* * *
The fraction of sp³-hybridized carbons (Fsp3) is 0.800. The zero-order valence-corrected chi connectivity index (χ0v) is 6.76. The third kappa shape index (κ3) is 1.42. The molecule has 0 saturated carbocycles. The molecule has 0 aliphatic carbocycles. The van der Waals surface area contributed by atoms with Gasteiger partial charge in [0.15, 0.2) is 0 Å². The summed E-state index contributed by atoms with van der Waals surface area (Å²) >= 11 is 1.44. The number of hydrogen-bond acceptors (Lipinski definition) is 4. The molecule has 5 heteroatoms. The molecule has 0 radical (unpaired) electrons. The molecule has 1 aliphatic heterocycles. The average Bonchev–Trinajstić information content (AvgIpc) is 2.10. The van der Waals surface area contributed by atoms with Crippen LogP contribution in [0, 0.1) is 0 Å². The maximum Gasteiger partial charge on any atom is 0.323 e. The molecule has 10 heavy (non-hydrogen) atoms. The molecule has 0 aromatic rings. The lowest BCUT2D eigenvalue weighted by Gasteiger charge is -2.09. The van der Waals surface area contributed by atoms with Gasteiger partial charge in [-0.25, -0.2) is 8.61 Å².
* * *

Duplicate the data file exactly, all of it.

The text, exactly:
The fraction of sp³-hybridized carbons (Fsp3) is 0.800. The zero-order valence-corrected chi connectivity index (χ0v) is 6.76. The third kappa shape index (κ3) is 1.42. The molecule has 0 saturated carbocycles. The molecule has 0 aliphatic carbocycles. The van der Waals surface area contributed by atoms with Gasteiger partial charge in [0.15, 0.2) is 0 Å². The summed E-state index contributed by atoms with van der Waals surface area (Å²) >= 11 is 1.44. The number of hydrogen-bond acceptors (Lipinski definition) is 4. The molecule has 5 heteroatoms. The molecule has 0 radical (unpaired) electrons. The molecule has 1 aliphatic heterocycles. The average Bonchev–Trinajstić information content (AvgIpc) is 2.10. The van der Waals surface area contributed by atoms with Crippen LogP contribution in [0, 0.1) is 0 Å². The maximum Gasteiger partial charge on any atom is 0.323 e. The molecule has 10 heavy (non-hydrogen) atoms. The molecule has 0 aromatic rings. The lowest BCUT2D eigenvalue weighted by Gasteiger charge is -2.09. The van der Waals surface area contributed by atoms with Gasteiger partial charge in [-0.25, -0.2) is 8.61 Å².